1/2/2001 (By Lin Mei-chun, Taipei Times) Politicians, scholars and religious leaders lambasted a suggestion by a Cabinet member to allow the establishment of casinos on Taiwan’s offshore islands.
They have called the proposed policy contradictory to the government’s aim of cracking down on crime, citing inextricable links between gambling and criminal activity.
“Gambling is a key source of crime. It brings about depravity and exhausts one’s wealth. A responsible government should not be so shortsighted … I think [the government] is being degenerate when it seeks to make use of this proposal as a bait to lure Chinese tourists,” Buddhist Master Shih Chao-hui (ÄÀ¬L¼z) said at a press conference held at the legislature yesterday.
Master Chao-hui was referring specifically to a proposal made on Dec. 27 by Lin Chia-cheng (ªL¹Å¸Û), chairman of the Cabinet’s Research, Development and Evaluation Commission (¬ã¦Ò·|). Lin suggested building casinos on Kinmen and Matsu in order to stimulate local business and restore residents’ confidence in the “small three links” scheme, which is suffering numerous setbacks because of China’s unwillingness to support the initiative.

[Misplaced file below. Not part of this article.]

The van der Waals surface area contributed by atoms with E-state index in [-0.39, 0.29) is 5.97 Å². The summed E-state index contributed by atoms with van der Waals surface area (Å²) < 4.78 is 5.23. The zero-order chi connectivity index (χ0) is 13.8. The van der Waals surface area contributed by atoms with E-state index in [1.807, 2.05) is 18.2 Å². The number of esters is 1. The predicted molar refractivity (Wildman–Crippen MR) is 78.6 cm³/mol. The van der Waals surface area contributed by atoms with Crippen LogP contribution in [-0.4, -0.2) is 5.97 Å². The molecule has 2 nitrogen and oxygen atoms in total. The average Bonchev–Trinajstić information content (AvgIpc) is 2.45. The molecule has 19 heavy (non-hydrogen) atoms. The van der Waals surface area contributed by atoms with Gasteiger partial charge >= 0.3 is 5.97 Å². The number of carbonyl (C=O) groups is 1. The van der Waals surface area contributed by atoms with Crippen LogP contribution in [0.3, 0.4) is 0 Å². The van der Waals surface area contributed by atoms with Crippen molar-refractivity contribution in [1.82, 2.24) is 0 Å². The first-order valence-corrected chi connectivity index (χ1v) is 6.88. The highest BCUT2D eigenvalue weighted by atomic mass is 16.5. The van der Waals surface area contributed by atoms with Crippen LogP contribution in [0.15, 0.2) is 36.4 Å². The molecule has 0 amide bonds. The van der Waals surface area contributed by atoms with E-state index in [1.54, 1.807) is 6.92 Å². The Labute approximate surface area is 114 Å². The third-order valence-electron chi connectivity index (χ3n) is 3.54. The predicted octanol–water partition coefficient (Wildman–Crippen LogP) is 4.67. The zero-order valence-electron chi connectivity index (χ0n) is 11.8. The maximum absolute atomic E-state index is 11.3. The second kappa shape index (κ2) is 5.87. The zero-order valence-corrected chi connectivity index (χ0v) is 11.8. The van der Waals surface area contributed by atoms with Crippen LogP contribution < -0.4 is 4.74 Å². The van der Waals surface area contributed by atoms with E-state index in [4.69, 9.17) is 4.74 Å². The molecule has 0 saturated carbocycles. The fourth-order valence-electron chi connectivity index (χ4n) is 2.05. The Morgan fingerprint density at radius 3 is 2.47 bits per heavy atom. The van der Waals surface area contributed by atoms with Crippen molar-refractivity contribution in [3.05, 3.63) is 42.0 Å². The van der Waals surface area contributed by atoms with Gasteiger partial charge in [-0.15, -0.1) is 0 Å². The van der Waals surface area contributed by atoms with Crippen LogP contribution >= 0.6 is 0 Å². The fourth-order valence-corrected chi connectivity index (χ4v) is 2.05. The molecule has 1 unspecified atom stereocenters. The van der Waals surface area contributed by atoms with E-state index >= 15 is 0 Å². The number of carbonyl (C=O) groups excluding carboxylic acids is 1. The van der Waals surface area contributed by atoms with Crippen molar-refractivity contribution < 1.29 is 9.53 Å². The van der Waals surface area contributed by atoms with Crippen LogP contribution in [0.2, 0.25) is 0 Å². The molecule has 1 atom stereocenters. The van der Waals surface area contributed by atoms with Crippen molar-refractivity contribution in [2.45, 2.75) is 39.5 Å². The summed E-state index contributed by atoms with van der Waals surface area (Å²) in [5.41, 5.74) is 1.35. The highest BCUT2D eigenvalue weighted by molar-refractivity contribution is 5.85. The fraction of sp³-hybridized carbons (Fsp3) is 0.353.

Other attending religious leaders, including Lu Chunyi (¿c«T¸q), a minister of the Presbyterian East Gate Church and Brother Laurenz Schelbert (Á§¥°¹D), a Catholic monk at KPS Spiritual Development Studio, agreed with Master Chao-hui.
They warned that legalized gambling would set a bad example for teenagers and would erode social values.
Lin Duan (ªLºÝ), an associate professor of sociology at National Taiwan University, said he was surprised to learn about the proposal, and expressed doubt as to whether casinos would indeed help boost the local economies of Kinmen and Matsu.
“The [gambling] business only requires professionals in that field, so it is not possible for the scheme to create more job opportunities for local residents — who are mainly farmers and fishermen,” Lin said.